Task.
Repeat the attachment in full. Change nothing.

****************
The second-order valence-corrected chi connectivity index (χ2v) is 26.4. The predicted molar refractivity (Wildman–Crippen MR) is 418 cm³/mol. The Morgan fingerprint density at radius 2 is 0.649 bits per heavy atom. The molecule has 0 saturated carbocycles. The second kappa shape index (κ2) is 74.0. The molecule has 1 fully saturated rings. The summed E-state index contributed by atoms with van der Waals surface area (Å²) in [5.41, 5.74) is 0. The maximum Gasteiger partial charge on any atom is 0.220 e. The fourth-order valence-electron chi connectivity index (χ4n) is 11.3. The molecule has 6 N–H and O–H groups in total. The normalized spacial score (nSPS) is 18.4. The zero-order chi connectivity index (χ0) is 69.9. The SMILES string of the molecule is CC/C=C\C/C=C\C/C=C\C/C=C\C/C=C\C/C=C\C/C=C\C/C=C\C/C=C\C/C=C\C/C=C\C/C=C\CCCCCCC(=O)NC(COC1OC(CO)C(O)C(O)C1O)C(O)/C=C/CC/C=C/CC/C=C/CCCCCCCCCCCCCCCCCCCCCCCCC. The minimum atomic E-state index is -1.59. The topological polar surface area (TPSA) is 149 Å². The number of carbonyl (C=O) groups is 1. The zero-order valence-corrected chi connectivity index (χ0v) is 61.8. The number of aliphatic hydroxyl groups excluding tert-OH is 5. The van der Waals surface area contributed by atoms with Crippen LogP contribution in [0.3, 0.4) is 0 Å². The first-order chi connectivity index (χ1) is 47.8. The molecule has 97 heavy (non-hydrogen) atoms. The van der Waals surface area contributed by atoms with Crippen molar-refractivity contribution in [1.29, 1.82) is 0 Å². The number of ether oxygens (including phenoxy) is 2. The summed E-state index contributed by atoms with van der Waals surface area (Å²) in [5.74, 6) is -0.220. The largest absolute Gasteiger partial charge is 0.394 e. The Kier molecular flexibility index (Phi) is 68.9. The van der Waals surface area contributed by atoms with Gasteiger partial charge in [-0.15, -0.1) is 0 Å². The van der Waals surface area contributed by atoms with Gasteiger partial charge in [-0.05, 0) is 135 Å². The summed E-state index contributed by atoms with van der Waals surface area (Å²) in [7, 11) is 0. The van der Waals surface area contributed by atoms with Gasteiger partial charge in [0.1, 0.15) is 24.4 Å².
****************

The second-order valence-corrected chi connectivity index (χ2v) is 26.4. The predicted molar refractivity (Wildman–Crippen MR) is 418 cm³/mol. The Morgan fingerprint density at radius 2 is 0.649 bits per heavy atom. The molecule has 0 saturated carbocycles. The second kappa shape index (κ2) is 74.0. The molecule has 1 fully saturated rings. The summed E-state index contributed by atoms with van der Waals surface area (Å²) in [5.41, 5.74) is 0. The maximum Gasteiger partial charge on any atom is 0.220 e. The fourth-order valence-electron chi connectivity index (χ4n) is 11.3. The molecule has 6 N–H and O–H groups in total. The normalized spacial score (nSPS) is 18.4. The zero-order chi connectivity index (χ0) is 69.9. The SMILES string of the molecule is CC/C=C\C/C=C\C/C=C\C/C=C\C/C=C\C/C=C\C/C=C\C/C=C\C/C=C\C/C=C\C/C=C\C/C=C\CCCCCCC(=O)NC(COC1OC(CO)C(O)C(O)C1O)C(O)/C=C/CC/C=C/CC/C=C/CCCCCCCCCCCCCCCCCCCCCCCCC. The minimum atomic E-state index is -1.59. The topological polar surface area (TPSA) is 149 Å². The number of carbonyl (C=O) groups is 1. The zero-order valence-corrected chi connectivity index (χ0v) is 61.8. The number of aliphatic hydroxyl groups excluding tert-OH is 5. The van der Waals surface area contributed by atoms with Crippen LogP contribution in [0.3, 0.4) is 0 Å². The first-order chi connectivity index (χ1) is 47.8. The molecule has 97 heavy (non-hydrogen) atoms. The van der Waals surface area contributed by atoms with Crippen molar-refractivity contribution in [1.29, 1.82) is 0 Å². The number of ether oxygens (including phenoxy) is 2. The summed E-state index contributed by atoms with van der Waals surface area (Å²) in [5.74, 6) is -0.220. The largest absolute Gasteiger partial charge is 0.394 e. The Kier molecular flexibility index (Phi) is 68.9. The van der Waals surface area contributed by atoms with Gasteiger partial charge in [-0.15, -0.1) is 0 Å². The van der Waals surface area contributed by atoms with Gasteiger partial charge in [-0.05, 0) is 135 Å². The summed E-state index contributed by atoms with van der Waals surface area (Å²) in [7, 11) is 0. The van der Waals surface area contributed by atoms with Gasteiger partial charge in [0.1, 0.15) is 24.4 Å².